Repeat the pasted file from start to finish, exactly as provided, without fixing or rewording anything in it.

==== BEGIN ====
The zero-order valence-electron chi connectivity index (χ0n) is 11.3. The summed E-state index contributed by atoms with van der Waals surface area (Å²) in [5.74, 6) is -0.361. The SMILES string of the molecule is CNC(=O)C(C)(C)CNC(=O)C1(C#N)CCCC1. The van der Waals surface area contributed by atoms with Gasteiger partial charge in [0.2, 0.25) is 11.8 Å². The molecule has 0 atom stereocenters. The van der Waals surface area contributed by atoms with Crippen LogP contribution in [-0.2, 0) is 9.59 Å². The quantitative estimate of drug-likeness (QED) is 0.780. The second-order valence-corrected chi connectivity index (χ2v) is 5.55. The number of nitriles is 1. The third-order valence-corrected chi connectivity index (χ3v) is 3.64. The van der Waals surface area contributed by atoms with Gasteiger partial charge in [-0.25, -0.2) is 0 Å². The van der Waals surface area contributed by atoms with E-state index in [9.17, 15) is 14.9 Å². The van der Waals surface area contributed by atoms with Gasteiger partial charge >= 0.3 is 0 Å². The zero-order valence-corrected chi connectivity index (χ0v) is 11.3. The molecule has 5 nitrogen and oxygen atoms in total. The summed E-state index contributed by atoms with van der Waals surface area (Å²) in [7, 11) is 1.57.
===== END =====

The zero-order valence-electron chi connectivity index (χ0n) is 11.3. The summed E-state index contributed by atoms with van der Waals surface area (Å²) in [5.74, 6) is -0.361. The SMILES string of the molecule is CNC(=O)C(C)(C)CNC(=O)C1(C#N)CCCC1. The van der Waals surface area contributed by atoms with Gasteiger partial charge in [0.2, 0.25) is 11.8 Å². The molecule has 0 atom stereocenters. The van der Waals surface area contributed by atoms with Crippen LogP contribution in [-0.2, 0) is 9.59 Å². The quantitative estimate of drug-likeness (QED) is 0.780. The second-order valence-corrected chi connectivity index (χ2v) is 5.55. The number of nitriles is 1. The third-order valence-corrected chi connectivity index (χ3v) is 3.64. The van der Waals surface area contributed by atoms with Gasteiger partial charge in [-0.25, -0.2) is 0 Å². The van der Waals surface area contributed by atoms with E-state index in [9.17, 15) is 14.9 Å². The van der Waals surface area contributed by atoms with Gasteiger partial charge >= 0.3 is 0 Å². The zero-order valence-corrected chi connectivity index (χ0v) is 11.3. The molecule has 5 nitrogen and oxygen atoms in total. The summed E-state index contributed by atoms with van der Waals surface area (Å²) in [7, 11) is 1.57.